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“My name is Sunny Nwazue and I confuse people (Akata Witch, pg 3).”
Sunny is a young girl who is a kaleidoscopic of impression and definition. She was born in America, though the rest of her family was born in Nigeria, where they relocated back to when she was nine. She has African features covered with an albino’s complexion. She loves soccer, but can only play at night with her brothers, her skin far too sensitive for the sun and other boys her age would not let her join in regardless.
Sunny sees the end of the world in a candle flame one evening, and soon her life is changing. She finds out she is a Leopard Person, a person gifted with abilities and part of an ancient society as a result. Soon she is living two lives, one of a normal girl her age with normal schooling and another involving learning the juju and culture of the Leopard People. In the background, a deadly killer stalks the bush, and it will be up to Sunny and her Leopard friends to stop him.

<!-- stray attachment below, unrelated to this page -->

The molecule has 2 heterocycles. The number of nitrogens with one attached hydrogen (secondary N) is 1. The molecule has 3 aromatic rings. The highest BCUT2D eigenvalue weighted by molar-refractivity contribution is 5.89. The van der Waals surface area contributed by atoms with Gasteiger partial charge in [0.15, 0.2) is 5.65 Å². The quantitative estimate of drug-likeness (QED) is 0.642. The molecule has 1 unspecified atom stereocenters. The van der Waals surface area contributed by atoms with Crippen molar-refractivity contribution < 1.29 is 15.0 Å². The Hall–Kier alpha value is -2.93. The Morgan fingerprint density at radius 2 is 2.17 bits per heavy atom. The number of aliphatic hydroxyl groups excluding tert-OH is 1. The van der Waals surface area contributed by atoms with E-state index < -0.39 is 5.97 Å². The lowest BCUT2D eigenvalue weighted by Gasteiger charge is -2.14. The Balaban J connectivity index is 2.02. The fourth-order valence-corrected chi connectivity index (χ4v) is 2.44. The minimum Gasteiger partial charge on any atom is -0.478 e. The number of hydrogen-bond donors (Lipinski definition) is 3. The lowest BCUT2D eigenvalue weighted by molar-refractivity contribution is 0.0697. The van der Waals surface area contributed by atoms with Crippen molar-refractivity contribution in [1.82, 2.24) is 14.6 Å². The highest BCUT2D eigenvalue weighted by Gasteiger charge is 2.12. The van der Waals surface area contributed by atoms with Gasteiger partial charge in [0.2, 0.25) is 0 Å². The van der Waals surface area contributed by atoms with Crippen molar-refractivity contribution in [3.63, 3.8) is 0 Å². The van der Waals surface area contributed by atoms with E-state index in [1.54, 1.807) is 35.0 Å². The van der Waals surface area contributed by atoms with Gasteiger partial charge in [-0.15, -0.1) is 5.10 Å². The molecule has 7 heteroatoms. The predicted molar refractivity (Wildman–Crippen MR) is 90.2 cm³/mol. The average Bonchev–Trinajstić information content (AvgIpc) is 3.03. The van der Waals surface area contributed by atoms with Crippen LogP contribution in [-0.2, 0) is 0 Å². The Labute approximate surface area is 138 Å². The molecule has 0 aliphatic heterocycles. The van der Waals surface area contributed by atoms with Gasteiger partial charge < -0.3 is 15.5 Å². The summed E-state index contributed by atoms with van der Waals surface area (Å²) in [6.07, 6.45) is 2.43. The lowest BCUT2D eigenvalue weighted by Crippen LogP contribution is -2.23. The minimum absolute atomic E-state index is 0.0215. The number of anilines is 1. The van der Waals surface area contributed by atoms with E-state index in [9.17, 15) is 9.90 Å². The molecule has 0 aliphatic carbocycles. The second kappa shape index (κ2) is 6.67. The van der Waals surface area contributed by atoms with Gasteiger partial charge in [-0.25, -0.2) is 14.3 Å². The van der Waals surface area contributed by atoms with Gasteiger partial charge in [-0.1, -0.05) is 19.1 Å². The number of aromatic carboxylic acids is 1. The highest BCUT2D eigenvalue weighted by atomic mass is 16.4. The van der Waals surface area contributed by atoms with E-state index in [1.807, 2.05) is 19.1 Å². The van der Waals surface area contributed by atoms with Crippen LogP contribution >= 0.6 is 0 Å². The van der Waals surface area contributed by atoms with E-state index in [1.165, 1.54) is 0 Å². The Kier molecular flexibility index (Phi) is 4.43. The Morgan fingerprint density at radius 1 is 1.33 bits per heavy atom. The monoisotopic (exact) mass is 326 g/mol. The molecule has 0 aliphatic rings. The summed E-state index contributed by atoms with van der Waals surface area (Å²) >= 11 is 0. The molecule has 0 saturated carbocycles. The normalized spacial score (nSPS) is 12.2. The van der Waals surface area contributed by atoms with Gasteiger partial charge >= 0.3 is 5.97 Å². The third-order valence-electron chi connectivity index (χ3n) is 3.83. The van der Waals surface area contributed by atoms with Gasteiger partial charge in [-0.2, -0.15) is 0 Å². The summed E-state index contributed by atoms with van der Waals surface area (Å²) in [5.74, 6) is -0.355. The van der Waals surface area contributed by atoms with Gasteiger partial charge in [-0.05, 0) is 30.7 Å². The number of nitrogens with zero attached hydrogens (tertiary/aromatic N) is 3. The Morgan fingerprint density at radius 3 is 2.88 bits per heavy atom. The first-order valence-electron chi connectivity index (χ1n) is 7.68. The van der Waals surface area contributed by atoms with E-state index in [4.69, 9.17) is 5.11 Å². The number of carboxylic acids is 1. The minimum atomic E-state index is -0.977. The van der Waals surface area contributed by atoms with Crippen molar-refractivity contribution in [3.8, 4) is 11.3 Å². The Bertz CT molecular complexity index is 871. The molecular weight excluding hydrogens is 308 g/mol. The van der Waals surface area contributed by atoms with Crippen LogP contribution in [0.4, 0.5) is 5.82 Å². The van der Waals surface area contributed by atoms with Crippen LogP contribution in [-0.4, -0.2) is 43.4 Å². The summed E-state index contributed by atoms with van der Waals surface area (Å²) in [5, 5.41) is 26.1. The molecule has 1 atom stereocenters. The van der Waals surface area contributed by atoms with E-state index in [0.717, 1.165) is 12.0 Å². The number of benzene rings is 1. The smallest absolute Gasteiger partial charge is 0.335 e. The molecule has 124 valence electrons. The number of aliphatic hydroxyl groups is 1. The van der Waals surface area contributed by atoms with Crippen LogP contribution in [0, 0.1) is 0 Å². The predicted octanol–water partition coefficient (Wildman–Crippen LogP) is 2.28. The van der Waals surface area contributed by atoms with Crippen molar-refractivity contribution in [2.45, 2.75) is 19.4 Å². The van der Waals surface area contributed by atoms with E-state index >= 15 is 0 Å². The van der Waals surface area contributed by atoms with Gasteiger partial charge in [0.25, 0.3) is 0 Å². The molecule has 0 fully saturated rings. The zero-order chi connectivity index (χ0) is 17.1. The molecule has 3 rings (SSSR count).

I was excited to read Akata Witch. A fantasy novel so rich with African culture is a rare treat and I loved every page. I read so much fantasy, most of it taken from European roots, Akata Witch serves to refresh the genre, adding something brilliantly unique to the mix. There are familiar themes of being the odd man out but they are taken in a brilliant new context- an albino in Africa, an American in Africa, a Leopard among Lambs. If you like your fantasy rich with culture, bright and alive within its setting, Akata Witch is not a book to miss.
Beyond that, the characters were endearing in their humanity. Never infallible, not always likable, but always human. Even with a juju knife in hand or calling their spirit face forward, each character sparkled with humanity. These are people I would like to meet, to chat with, to learn from.
Akata Witch, simply put, is a beautiful book and not to be missed. Young or old, this book has something for you.